Sims, BattleBots, Cellular Automata God and Go
    A Conversation with Will Wright by Celia Pearce
    Conducted in Will Wright's office at Maxis, September 5, 2001 CP: What is your philosophy of interactive design? WW: Ooh, a heavy question, a philosophy question. they CP: When you were first working on SimCity , what was going on in the game world at that time? Were you responding to games that were out there, were you wanting something different? Were there things that influenced you at all in the game world or were you just totally in a different mindset? Pinball Construction Set by Bill Budge which was great. He was kind of playing around with the first pre-Mac Lisa interface, which was icon-based. He actually put this in the game, even though it was an Apple 2 game. He kind of emulated what would later become the Mac interface. But it was very easy to use, and you would create pinball sets with it which you could then play with. I thought that was very cool.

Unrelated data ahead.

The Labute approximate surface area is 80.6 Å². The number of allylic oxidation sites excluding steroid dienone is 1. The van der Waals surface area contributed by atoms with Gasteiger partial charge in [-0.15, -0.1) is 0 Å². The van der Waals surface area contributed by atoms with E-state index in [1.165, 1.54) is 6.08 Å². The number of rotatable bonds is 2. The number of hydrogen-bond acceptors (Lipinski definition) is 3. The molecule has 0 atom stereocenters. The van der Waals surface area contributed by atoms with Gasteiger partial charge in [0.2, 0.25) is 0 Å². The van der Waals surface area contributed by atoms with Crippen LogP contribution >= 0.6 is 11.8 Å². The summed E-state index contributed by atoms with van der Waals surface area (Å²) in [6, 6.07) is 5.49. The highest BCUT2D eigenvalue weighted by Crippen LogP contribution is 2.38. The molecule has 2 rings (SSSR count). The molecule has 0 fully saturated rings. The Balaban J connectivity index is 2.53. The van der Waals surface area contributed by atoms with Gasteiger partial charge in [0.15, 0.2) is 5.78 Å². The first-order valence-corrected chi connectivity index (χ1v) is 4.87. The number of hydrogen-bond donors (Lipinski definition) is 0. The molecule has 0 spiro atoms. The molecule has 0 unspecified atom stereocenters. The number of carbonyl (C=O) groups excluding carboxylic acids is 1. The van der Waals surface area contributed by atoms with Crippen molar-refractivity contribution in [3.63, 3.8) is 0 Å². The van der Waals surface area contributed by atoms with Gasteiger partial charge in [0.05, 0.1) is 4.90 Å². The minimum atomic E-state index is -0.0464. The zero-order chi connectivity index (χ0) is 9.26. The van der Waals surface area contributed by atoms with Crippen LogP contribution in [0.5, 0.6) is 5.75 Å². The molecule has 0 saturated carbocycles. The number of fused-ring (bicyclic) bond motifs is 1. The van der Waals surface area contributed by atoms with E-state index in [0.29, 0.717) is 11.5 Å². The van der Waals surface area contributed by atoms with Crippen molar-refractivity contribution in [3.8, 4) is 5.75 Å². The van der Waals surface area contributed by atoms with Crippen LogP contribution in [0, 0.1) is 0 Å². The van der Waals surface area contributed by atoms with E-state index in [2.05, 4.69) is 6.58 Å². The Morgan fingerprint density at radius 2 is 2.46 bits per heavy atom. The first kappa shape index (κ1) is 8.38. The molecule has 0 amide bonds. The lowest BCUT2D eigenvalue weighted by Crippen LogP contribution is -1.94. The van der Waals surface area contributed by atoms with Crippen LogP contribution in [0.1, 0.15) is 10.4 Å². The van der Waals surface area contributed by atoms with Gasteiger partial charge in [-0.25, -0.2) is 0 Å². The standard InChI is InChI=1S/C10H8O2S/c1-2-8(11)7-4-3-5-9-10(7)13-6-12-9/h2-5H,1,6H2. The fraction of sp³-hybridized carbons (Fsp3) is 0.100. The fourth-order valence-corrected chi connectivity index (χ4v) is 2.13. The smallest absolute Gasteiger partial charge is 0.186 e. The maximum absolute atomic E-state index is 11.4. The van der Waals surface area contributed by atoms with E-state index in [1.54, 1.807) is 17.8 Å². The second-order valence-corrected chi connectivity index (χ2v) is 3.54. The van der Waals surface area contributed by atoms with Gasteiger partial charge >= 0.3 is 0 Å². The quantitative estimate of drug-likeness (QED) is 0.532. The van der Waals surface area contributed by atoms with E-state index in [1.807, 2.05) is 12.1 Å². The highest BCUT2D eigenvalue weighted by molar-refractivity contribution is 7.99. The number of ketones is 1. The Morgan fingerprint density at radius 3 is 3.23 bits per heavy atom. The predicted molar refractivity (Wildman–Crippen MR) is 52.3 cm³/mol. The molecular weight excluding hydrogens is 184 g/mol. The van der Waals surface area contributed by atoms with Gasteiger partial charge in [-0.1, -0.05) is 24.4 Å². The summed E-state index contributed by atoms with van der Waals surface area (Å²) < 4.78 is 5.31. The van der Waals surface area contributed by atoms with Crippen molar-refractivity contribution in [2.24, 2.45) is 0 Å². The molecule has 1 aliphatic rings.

31. SRCA
    cellular automata application with rules exploring self reproducing patterns.
    SRCA History Introduction Download ... Applet